3: Roger Billcliffe, Charles Rennie Mackintosh: The Complete Furniture, Furniture Drawings and Interior Designs, Moffat, Dumfriesshire: Cameron & Hollis, 4th edn, 2009, p. 268; Perilla Kinchin, 78 Derngate Northampton, guidebook, Northampton: 78 Derngate Trust, 2005; 2nd edn 2010, p. 11; Alan Crawford, Charles Rennie Mackintosh, London: Thames & Hudson, 1995, p. 174.

4: Anderson had designed a warehouse for Joseph Tom Lowke in Kingswell Street, Northampton in 1903 (Northampton Borough building plans J163, 10 November 1903) and an addition to Crockett & Jones shoe factory in Magee Street, Northampton in 1893. Northamptonshire Record Office: Name catalogue, 'Alexander Anderson, 1866–1935', compiled by Victor Hatley, July 1989.

5: Northamptonshire Record Office: Northampton Borough building plans 1913 – November 1916, F250, 78 Derngate, 1 June 1916; submitted to the Highway Committee on 20 June 1916; approved 3 July 1916.

6: Northamptonshire Record Office: Northampton Borough building plans 1911 – October 1913, Z152, 70 Waterloo or Derngate, 24 September 1912. Discovered by former curator of 78 Derngate, Sylvia Pinches before the opening of the house in 2003. In June 1916, soon after the submission of his drawing for Bassett-Lowke, Anderson, Cobb's neighbour and friend, submitted for approval plans for his own house at 72 Derngate which included a three-storey flat-roofed bay to the garden and the reorientation of the stairs to run across the house. Whether these alterations and additions influenced the design for Bassett-Lowke's house or were directly inspired by it is not known. Northamptonshire Record Office: Northampton Borough building plans 1913–November 1916, F259, 72 Derngate, 27 June 1916.

7: Roger Billcliffe, Charles Rennie Mackintosh: The Complete Furniture, Furniture Drawings and Interior Designs, Moffat, Dumfriesshire: Cameron & Hollis, 4th edn, 2009, p. 268; Perilla Kinchin, 78 Derngate Northampton, guidebook, Northampton: 78 Derngate Trust, 2005; 2nd edn 2010, p. 11; Alan Crawford, Charles Rennie Mackintosh, London: Thames & Hudson, 1995, p. 174. Compare for instance the projecting stone balcony on the N. elevation of the Glasgow School of Art; projecting metal structures on his design for buildings in an arcaded street; the design for artists' studios in Chelsea.

8: The Hunterian, University of Glasgow: GLAHA 41670, GLAHA 41671.

9: Stamp also suggests George Walton's White House at Shiplake, Oxfordshire (1908) as a possible influence on the garden bay with its 'smooth painted surface that gives the impression of modernity' and a covered balcony, though with railing. Gavin Stamp, 'The London Years', in Wendy Kaplan, Charles Rennie Mackintosh, New York and London: Abbeville Press, 1996, p. 211–12.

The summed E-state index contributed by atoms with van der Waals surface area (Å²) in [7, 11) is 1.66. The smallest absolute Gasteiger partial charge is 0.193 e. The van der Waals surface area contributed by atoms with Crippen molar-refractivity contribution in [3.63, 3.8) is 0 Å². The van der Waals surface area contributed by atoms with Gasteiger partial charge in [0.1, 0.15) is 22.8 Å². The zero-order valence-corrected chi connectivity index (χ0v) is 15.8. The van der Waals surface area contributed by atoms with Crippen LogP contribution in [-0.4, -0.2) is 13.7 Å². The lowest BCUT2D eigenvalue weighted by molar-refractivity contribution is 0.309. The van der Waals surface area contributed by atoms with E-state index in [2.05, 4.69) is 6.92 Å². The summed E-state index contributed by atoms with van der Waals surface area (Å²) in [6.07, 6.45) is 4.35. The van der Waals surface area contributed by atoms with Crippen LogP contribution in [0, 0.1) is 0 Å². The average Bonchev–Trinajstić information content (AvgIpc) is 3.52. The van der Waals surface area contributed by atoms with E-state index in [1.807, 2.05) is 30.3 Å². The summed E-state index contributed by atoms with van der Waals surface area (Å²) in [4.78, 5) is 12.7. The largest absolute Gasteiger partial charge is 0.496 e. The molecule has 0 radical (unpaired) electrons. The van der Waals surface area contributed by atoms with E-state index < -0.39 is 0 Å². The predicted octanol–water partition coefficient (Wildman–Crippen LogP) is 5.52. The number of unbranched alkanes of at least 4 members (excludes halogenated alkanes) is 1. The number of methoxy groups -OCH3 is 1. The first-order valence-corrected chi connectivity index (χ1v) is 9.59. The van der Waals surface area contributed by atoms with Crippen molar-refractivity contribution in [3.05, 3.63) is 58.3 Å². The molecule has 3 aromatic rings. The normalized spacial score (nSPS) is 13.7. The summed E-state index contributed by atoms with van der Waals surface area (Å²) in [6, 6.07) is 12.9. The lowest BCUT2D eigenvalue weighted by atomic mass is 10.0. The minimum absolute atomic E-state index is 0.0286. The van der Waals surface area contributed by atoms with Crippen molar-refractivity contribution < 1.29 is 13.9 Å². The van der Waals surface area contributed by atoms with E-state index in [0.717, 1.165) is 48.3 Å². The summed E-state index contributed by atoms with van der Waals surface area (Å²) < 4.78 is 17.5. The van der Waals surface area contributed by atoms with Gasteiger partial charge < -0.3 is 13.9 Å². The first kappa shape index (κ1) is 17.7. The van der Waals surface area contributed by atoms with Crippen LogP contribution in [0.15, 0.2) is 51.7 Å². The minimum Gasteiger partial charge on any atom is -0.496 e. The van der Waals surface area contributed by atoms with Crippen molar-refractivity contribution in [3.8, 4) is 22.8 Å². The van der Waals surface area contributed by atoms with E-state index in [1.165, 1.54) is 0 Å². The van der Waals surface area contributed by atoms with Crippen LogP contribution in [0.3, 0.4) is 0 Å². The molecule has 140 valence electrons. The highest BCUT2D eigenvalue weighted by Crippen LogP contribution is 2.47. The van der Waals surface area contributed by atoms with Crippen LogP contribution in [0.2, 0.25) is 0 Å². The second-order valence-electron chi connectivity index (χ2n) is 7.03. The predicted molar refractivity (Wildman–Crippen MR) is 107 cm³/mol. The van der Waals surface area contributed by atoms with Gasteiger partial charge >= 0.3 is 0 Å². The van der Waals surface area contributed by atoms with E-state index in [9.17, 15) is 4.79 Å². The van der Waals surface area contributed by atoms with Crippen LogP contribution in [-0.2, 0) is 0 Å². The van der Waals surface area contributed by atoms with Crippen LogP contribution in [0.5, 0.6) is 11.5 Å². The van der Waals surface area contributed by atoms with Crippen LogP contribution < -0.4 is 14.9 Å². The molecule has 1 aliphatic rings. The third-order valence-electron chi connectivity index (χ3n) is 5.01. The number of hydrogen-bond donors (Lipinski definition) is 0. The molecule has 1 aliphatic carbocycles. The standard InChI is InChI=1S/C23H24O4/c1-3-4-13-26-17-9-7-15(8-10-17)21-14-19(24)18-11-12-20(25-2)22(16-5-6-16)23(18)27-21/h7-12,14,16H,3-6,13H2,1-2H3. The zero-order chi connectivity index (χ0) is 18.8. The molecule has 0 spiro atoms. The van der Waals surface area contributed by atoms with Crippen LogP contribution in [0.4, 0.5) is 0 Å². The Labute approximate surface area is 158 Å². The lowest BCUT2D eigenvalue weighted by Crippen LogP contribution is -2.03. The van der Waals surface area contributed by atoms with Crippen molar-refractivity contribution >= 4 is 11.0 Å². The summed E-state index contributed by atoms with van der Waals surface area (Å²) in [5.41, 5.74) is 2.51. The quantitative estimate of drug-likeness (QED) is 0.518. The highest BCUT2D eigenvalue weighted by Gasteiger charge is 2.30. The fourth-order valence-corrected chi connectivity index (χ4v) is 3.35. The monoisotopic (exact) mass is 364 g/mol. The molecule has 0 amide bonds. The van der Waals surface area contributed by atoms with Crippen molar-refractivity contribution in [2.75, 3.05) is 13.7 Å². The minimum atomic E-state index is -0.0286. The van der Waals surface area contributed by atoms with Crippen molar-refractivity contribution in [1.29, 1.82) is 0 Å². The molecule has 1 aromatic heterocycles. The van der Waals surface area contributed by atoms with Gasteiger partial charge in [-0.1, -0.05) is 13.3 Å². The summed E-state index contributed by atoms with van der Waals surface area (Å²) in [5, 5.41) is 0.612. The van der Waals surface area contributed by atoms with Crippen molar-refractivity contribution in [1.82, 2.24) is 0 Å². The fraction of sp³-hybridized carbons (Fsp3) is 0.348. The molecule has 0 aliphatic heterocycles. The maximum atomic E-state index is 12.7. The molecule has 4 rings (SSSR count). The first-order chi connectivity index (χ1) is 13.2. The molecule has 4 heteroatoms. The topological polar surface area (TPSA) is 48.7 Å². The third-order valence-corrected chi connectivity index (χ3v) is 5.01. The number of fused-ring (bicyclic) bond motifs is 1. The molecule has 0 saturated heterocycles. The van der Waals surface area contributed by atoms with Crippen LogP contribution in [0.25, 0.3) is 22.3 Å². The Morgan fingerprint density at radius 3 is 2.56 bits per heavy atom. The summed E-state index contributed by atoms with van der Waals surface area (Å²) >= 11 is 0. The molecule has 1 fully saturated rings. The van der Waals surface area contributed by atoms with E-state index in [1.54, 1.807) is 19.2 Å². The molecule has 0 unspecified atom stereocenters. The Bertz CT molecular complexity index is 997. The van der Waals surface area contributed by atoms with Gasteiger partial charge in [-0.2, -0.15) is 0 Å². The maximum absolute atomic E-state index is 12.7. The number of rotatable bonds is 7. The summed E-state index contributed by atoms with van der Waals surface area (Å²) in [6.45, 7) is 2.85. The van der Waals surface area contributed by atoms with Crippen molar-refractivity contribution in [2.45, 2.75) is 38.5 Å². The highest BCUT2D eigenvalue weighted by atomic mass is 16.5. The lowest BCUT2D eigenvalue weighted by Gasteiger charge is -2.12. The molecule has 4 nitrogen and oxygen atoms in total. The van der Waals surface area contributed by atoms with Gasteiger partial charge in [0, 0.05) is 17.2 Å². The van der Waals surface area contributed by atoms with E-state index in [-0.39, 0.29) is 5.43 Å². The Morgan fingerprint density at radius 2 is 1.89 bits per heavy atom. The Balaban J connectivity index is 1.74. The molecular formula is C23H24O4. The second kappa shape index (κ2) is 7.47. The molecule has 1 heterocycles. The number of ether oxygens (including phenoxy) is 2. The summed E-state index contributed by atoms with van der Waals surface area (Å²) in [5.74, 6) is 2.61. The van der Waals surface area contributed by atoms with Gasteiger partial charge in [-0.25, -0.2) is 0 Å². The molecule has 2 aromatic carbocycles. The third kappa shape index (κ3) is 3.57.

10: Perilla Kinchin, 78 Derngate Northampton, guidebook, Northampton: 78 Derngate Trust, 2005; 2nd edn 2010, pp.6–8.

11: University of Toronto, Robarts Library: Thomas Howarth Collection, letters from W. J. Bassett-Lowke to Thomas Howarth, 12 and 16 March 1946, B2000–0002, box 30, file 13. Howarth chose to omit this comment from his discussion of Derngate in his book on Mackintosh, perhaps because of the inconsistencies in Bassett-Lowke's recollections in later life but more likely because the involvement of the client in the design did not fit with the argument he was presenting. Thomas Howarth, Charles Rennie Mackintosh and the Modern Movement, London: Routledge & Kegan Paul, 2nd edn, 1977, pp. 199.

12: Janet Bassett-Lowke, Wenman Joseph Bassett-Lowke, Chester: RailRomances, 1999, pp. 31, 54; Perilla Kinchin, 78 Derngate Northampton, guidebook, Northampton: 78 Derngate Trust, 2005; 2nd edn 2010, pp.6–8.

13: Gavin Stamp, 'The London Years', in Wendy Kaplan, Charles Rennie Mackintosh, New York and London: Abbeville Press, 1996, pp. 211–12.

14: 'New Insides for Old Houses', Berger's Mercury, May–June 1918, pp. 17–23.

15: 'New Insides for Old Houses', Berger's Mercury, May–June 1918, pp. 18, 19, 23; Perilla Kinchin, 78 Derngate Northampton, guidebook, Northampton: 78 Derngate Trust, 2005; 2nd edn 2010, p. 12.

16: 'New Insides for Old Houses', Berger's Mercury, May–June 1918, p. 17.

17: 'New Insides for Old Houses', Berger's Mercury, May–June 1918, p. 19.

18: 'New Insides for Old Houses', Berger's Mercury, May–June 1918, p. 23.

19: 'Now & Then. A Transformation', Ideal Home, August 1920, pp. 53–5; September 1920, pp. 92–5.

20: Gavin Stamp, 'The London Years', in Wendy Kaplan, Charles Rennie Mackintosh, New York and London: Abbeville Press, 1996, p. 208; Perilla Kinchin, 78 Derngate Northampton, guidebook, Northampton: 78 Derngate Trust, 2005, 2nd edn 2010, p. 12.

21: 'Now & Then. A Transformation', Ideal Home, August 1920, pp. 53, 55; September 1920, p. 93.

22: A copy of the report (MBS49) is held by the Charles Rennie Mackintosh Society, Mackintosh Queen's Cross, 870 Garscube Road, Glasgow G20 7EL. The Mackintosh Buildings Survey was funded by The Monument Trust.